Evaluating txload and rxload

By stretch | Friday, July 8, 2011 at 2:28 a.m. UTC

I often notice confusion among newbie networkers regarding the txload and rxload fields of IOS' show interface command output. txload and rxload roughly measure the amount of traffic passing out of and into an interface, respectively, relative to its perceived bandwidth. For example, we can generate around 250 kbps of combined incoming and outgoing traffic on an otherwise quiet FastEthernet interface by issuing a continuous ping:

Router# ping 192.168.1.140 repeat 1000 size 1400

Type escape sequence to abort.
Sending 1000, 1400-byte ICMP Echos to 192.168.1.140, timeout is 2 seconds:
!!!!!!!!!!!!!!!!!!!!!!!!!!!!!!!!!!!!!!!!!!!!!!!!!!!!!!!!!!!!!!!!!!!!!!
!!!!!!!!!!!!!!!!!!!!!!!!!!!!!!!!!!!!!!!!!!!!!!!!!!!!!!!!!!!!!!!!!!!!!!
...

This negligible amount of traffic barely registers in the interface statistics (250 kbps out of 100 Mbps is only around 0.25%):

Router# show interface f0
FastEthernet0 is up, line protocol is up 
  Hardware is PQ3_TSEC, address is 001b.2a02.523c (bia 001b.2a02.523c)
  Internet address is 192.168.1.186/24
  MTU 1500 bytes, BW 100000 Kbit/sec, DLY 100 usec, 
     reliability 255/255, txload 1/255, rxload 1/255
  Encapsulation ARPA, loopback not set
  Keepalive set (10 sec)
  Full-duplex, 100Mb/s, 100BaseTX/FX
  ARP type: ARPA, ARP Timeout 04:00:00
  Last input 00:00:00, output 00:00:00, output hang never
  Last clearing of "show interface" counters never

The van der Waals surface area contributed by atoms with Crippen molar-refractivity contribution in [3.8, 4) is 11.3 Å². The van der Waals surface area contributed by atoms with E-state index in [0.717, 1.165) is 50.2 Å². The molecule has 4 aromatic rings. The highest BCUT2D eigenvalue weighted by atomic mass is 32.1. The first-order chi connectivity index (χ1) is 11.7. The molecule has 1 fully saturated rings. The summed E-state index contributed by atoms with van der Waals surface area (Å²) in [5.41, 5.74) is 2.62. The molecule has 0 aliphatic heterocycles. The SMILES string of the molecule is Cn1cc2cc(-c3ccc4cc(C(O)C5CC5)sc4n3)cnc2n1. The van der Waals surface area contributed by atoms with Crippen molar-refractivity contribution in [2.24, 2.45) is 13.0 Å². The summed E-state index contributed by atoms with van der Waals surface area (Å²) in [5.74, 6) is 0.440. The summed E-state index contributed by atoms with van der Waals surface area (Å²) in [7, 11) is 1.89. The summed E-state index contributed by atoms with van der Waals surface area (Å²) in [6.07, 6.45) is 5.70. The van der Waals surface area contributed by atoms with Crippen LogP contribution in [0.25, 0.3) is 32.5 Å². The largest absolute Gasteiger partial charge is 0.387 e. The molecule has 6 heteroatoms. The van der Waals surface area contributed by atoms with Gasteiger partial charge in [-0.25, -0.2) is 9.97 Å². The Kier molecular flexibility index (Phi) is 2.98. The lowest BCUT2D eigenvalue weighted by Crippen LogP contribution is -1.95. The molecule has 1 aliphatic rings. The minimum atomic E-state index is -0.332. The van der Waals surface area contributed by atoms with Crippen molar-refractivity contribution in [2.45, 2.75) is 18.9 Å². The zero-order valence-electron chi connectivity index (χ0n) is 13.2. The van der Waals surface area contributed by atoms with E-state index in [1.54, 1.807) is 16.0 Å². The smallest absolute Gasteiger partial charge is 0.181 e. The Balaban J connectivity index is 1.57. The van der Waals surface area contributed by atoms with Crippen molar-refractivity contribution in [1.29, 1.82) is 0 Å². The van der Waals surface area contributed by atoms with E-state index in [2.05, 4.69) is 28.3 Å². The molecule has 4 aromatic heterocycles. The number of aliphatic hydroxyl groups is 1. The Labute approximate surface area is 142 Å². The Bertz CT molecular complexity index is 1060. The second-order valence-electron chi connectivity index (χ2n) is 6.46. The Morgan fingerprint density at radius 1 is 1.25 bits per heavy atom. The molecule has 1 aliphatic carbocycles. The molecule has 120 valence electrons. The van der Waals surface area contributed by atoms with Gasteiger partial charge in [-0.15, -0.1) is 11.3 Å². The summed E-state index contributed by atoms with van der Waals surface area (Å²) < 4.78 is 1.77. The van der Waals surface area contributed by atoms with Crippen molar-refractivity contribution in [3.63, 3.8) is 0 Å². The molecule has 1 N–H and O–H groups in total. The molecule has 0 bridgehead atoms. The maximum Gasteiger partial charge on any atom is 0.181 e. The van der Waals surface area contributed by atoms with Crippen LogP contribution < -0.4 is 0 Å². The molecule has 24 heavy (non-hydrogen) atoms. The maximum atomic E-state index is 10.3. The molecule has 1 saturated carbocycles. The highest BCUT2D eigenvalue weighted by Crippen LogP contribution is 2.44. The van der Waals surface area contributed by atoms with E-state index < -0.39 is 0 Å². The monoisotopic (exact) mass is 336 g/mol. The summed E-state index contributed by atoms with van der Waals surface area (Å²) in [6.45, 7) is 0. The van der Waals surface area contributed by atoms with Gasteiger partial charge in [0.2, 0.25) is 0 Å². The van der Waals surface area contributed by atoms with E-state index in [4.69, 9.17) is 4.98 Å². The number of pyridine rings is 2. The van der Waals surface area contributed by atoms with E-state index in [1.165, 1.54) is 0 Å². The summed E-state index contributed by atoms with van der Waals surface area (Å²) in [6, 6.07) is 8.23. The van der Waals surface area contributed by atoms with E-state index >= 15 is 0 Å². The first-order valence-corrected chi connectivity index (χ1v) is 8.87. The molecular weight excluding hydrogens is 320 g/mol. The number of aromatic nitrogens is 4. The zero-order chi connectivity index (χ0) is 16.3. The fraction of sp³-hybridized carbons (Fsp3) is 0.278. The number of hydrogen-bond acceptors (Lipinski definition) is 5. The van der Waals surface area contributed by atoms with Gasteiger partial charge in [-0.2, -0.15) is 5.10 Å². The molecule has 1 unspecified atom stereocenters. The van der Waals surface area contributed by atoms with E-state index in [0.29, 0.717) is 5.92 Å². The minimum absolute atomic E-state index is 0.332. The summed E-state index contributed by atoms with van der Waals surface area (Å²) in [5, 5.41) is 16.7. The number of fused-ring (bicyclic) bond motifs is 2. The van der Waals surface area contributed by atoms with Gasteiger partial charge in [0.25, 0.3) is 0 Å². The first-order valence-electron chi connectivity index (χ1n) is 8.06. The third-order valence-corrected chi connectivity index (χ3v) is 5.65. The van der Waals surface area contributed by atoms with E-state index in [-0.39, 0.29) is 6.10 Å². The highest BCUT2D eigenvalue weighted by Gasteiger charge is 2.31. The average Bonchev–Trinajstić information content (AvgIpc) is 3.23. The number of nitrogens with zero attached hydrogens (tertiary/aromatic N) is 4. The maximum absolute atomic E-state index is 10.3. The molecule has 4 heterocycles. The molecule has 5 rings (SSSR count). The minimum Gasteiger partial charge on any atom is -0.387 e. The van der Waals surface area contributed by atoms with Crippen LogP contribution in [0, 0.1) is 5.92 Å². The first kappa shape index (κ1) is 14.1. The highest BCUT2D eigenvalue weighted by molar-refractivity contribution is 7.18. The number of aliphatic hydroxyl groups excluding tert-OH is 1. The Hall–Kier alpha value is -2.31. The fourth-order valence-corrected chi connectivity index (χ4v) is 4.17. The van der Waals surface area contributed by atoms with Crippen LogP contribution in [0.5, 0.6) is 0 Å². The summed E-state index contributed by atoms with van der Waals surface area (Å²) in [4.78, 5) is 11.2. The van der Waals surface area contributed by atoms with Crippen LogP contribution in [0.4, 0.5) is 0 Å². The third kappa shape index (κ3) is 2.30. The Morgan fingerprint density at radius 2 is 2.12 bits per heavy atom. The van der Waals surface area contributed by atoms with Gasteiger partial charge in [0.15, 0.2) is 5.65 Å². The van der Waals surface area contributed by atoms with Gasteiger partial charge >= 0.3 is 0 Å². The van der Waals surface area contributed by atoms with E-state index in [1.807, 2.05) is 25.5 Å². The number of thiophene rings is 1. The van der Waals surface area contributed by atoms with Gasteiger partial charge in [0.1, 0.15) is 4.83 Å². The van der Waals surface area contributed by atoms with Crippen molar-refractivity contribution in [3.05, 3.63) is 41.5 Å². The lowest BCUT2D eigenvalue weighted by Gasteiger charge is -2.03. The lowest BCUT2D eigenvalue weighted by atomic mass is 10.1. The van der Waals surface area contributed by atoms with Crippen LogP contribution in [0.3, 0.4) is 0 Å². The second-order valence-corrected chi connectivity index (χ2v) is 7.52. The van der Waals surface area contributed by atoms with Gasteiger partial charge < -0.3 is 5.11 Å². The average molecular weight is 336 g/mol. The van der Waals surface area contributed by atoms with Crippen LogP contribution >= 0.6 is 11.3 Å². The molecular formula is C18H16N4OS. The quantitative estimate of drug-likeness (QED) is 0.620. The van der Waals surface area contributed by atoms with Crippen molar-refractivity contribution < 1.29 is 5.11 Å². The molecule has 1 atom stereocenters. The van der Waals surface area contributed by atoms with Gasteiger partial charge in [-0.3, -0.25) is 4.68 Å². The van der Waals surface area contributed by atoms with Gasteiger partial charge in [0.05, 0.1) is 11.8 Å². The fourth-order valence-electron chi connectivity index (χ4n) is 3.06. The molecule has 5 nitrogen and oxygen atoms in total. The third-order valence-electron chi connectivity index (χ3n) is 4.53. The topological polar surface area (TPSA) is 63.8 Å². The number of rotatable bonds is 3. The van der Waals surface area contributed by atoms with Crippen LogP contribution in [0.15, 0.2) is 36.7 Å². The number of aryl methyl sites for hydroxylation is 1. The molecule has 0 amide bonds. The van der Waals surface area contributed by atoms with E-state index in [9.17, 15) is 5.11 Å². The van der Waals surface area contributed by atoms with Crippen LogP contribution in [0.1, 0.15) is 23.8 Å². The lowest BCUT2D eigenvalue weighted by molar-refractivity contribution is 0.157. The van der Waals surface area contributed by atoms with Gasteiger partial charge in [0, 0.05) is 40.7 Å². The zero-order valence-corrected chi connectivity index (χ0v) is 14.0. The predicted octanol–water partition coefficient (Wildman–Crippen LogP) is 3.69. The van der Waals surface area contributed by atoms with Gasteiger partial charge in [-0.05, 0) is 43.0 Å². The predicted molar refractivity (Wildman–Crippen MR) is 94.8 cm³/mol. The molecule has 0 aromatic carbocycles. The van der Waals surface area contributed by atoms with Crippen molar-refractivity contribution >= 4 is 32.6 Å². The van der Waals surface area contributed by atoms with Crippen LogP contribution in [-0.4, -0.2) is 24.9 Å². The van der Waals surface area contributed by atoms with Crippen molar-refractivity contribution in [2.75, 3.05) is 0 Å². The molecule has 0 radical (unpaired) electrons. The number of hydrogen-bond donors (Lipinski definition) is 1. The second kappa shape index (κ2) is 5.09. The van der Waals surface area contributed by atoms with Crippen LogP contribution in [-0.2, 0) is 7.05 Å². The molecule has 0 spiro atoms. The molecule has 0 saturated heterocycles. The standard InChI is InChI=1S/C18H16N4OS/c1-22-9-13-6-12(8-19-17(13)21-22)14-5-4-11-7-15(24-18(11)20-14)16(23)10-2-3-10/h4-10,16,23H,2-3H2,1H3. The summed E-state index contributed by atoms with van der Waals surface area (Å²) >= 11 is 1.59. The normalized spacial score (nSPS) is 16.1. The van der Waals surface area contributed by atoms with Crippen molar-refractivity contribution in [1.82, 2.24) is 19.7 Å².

Input queue: 2/75/0/0 (size/max/drops/flushes); Total output drops: 0
  Queueing strategy: fifo
  Output queue: 0/40 (size/max)
  30 second input rate 227000 bits/sec, 39 packets/sec
  30 second output rate 227000 bits/sec, 39 packets/sec
     68319 packets input, 67517830 bytes
  ...

Note that the input and output rates shown above are for a 30-second interval, configured with the interface configuration command load-interval 30.

To inflate the impact of our meager traffic flow on the interface load values, we can administratively configure an artificially low interface bandwidth; say, 256 kbps.

Router(config)# interface f0
Router(config-if)# bandwidth 256

Keep in mind that the bandwidth command modifies only the perceived bandwidth of the interface: it has no effect on the actual speed at which packets are transmitted or received. Now if we retry our extended ping, we should observe much higher txload and rxload values.

Router# ping 192.168.1.140 repeat 1000 size 1400

Type escape sequence to abort.
Sending 1000, 1400-byte ICMP Echos to 192.168.1.140, timeout is 2 seconds:
!!!!!!!!!!!!!!!!!!!!!!!!!!!!!!!!!!!!!!!!!!!!!!!!!!!!!!!!!!!!!!!!!!!!!!
...
!!!!!!!!!!!!!!!!!!!!
Success rate is 100 percent (1000/1000), round-trip min/avg/max = 1/1/8 ms
Router# show interface f0
FastEthernet0 is up, line protocol is up 
  Hardware is PQ3_TSEC, address is 001b.2a02.523c (bia 001b.2a02.523c)
  Internet address is 192.168.1.186/24
  MTU 1500 bytes, BW 256 Kbit/sec, DLY 100 usec, 
     reliability 255/255, txload 157/255, rxload 156/255
  Encapsulation ARPA, loopback not set
  Keepalive set (10 sec)
  ...